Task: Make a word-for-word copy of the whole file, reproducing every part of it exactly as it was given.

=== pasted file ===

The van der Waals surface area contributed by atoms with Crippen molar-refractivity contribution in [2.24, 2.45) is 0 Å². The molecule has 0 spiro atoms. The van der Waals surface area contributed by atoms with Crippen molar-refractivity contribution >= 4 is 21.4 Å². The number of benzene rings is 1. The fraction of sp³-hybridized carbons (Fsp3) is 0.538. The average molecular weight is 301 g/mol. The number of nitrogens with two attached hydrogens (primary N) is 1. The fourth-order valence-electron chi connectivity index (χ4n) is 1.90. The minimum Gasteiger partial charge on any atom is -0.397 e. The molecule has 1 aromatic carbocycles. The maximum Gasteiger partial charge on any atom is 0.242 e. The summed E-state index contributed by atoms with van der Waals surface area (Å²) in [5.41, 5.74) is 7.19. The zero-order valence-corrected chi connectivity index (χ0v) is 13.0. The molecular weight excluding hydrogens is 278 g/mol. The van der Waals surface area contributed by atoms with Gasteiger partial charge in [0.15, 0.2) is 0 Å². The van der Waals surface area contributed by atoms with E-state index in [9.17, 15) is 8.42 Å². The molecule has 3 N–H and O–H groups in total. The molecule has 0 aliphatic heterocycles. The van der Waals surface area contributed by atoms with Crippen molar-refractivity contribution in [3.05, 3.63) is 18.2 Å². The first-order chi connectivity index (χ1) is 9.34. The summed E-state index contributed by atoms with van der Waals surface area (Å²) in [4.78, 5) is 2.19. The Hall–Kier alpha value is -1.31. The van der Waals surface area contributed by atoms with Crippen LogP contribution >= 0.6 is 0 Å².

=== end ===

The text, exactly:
The van der Waals surface area contributed by atoms with Crippen molar-refractivity contribution in [2.24, 2.45) is 0 Å². The molecule has 0 spiro atoms. The van der Waals surface area contributed by atoms with Crippen molar-refractivity contribution >= 4 is 21.4 Å². The number of benzene rings is 1. The fraction of sp³-hybridized carbons (Fsp3) is 0.538. The average molecular weight is 301 g/mol. The number of nitrogens with two attached hydrogens (primary N) is 1. The fourth-order valence-electron chi connectivity index (χ4n) is 1.90. The minimum Gasteiger partial charge on any atom is -0.397 e. The molecule has 1 aromatic carbocycles. The maximum Gasteiger partial charge on any atom is 0.242 e. The summed E-state index contributed by atoms with van der Waals surface area (Å²) in [5.41, 5.74) is 7.19. The zero-order valence-corrected chi connectivity index (χ0v) is 13.0. The molecular weight excluding hydrogens is 278 g/mol. The van der Waals surface area contributed by atoms with Gasteiger partial charge in [0.15, 0.2) is 0 Å². The van der Waals surface area contributed by atoms with E-state index in [9.17, 15) is 8.42 Å². The molecule has 3 N–H and O–H groups in total. The molecule has 0 aliphatic heterocycles. The van der Waals surface area contributed by atoms with Crippen molar-refractivity contribution in [3.05, 3.63) is 18.2 Å². The first-order chi connectivity index (χ1) is 9.34. The summed E-state index contributed by atoms with van der Waals surface area (Å²) in [4.78, 5) is 2.19. The Hall–Kier alpha value is -1.31. The van der Waals surface area contributed by atoms with Crippen LogP contribution >= 0.6 is 0 Å².